Texarkana law firm representing woman who alleges Cowboys owner Jerry Jones is her father

DALLAS -- A woman who says Jerry Jones is her biological father refiled a defamation lawsuit this week alleging the Dallas Cowboys owner and his associates worked to portray her in the public as an "extortionist" seeking a multi-million dollar payout.

Alexandra Davis, a 26-year-old congressional aide, says Jones and his team of lawyers, media and marketing professionals concocted a plan to destroy her reputation by publicly attacking her as a "shake-down artist" motivated by greed and money.

Davis is represented by Jay Kurtis Gray and Andrew Bergman of Bergman Gray Law Firm in Dallas, and Erin Mattison Keil, Donald Mattison Keil and Hailee M. Amox of the Keil Law Firm in Texarkana, according to court documents.

Davis originally sued Jones in March 2022 seeking recognition as his biological daughter. In March of this year, she filed a defamation suit against Jones, accusing him of executing a "false and purposeful character assassination attack" against her.

This week's lawsuit comes one month after District Judge Robert W. Schroeder III, of the Eastern District of Texas in Texarkana, dismissed portions of the previous defamation suit but gave Davis the opportunity to refile. Schroeder said some of the alleged defamatory statements about Davis were either true or "not defamatory." He also ruled that Davis qualified as a "limited public figure," which requires proof the defendants were acting with malice.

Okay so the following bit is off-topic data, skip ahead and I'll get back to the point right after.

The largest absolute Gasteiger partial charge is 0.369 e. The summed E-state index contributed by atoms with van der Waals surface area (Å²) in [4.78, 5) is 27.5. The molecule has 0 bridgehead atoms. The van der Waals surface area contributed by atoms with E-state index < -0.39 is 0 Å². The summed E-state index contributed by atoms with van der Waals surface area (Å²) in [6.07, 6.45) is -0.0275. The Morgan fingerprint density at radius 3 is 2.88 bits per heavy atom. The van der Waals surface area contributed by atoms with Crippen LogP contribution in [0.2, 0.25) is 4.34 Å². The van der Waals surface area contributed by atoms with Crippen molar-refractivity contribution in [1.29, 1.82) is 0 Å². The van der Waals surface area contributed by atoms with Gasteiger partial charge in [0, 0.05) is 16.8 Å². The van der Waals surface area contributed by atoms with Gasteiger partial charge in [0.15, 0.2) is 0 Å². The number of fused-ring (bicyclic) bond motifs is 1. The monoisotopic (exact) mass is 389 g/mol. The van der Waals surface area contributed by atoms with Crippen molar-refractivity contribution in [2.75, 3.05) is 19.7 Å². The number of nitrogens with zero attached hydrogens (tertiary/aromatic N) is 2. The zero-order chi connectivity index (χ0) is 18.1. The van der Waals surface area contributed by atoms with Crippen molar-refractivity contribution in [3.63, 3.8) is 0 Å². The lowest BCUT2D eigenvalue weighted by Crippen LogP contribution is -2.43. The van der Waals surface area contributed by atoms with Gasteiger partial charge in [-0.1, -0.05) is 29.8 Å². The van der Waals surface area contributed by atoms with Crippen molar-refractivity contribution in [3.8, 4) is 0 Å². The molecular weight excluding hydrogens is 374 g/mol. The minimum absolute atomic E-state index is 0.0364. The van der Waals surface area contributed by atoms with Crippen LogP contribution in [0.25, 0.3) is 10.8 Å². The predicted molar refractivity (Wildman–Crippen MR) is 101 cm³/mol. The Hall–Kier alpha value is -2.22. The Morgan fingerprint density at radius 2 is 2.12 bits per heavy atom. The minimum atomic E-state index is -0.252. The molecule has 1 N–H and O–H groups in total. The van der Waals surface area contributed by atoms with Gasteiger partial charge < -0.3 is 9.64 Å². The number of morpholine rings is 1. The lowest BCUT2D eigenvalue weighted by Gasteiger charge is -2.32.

"Throughout their smear campaign against Plaintiff, Defendants either knew the statements being made by them were false or they knew enough facts such that they should have entertained serious doubts as to the truth of their defamatory statements," the new lawsuit says.

Defendants "spoon-fed the defamatory narrative" to an ESPN reporter, who then "regurgitated the preconceived narrative throughout the country," the lawsuit says. An ESPN story Tuesday noted that its previous coverage included comments from representatives of both Jones and Davis, including repeated statements from Davis' attorneys denying the woman was trying to exploit Jones.

The lawsuit also says Jones and his associates attempted to link Davis to a conspiracy with others attempting to extort money from the Jones family," including four Dallas Cowboys cheerleaders. Jones paid the cheerleaders a $2.4 million secret settlement in 2016 after a senior team executive was accused of videotaping them undressing in their locker room. That settlement came to light in 2022.

In addition to Jones, the suit names Jones' longtime friend and attorney Donald Jack, Jim Wilkinson, a communications consultant for the Jones family, Wilkinson's public relations firm, TrailRunner International, and the Dallas Cowboys.

Reached by phone Thursday, Jack declined to comment. Jones and Wilkinson could not be reached for comment.

According to the lawsuit, a "defamatory narrative" has at times threatened Davis' work. In December 2022, her employer received a message on Twitter, the suit says: "You may want to get rid of your congressional aid Alexandra Davis because extortion seems to be her thing."

A Google search of "Alexandra Davis extortionist" generates more than 4 million hits, while "Alexandra Davis shakedown artist" results in more than 2 million, the lawsuit says. In the lawsuit, Davis says the case was never about the money, contrary to public statements made by defendants.

Davis has said her mother, Cynthia Spencer Davis, had a romantic involvement with Jones in the mid-1990s. She said her mother and Jones struck a deal when she was about a year old in which he would financially support the Davises if they never publicly identified him as her father.

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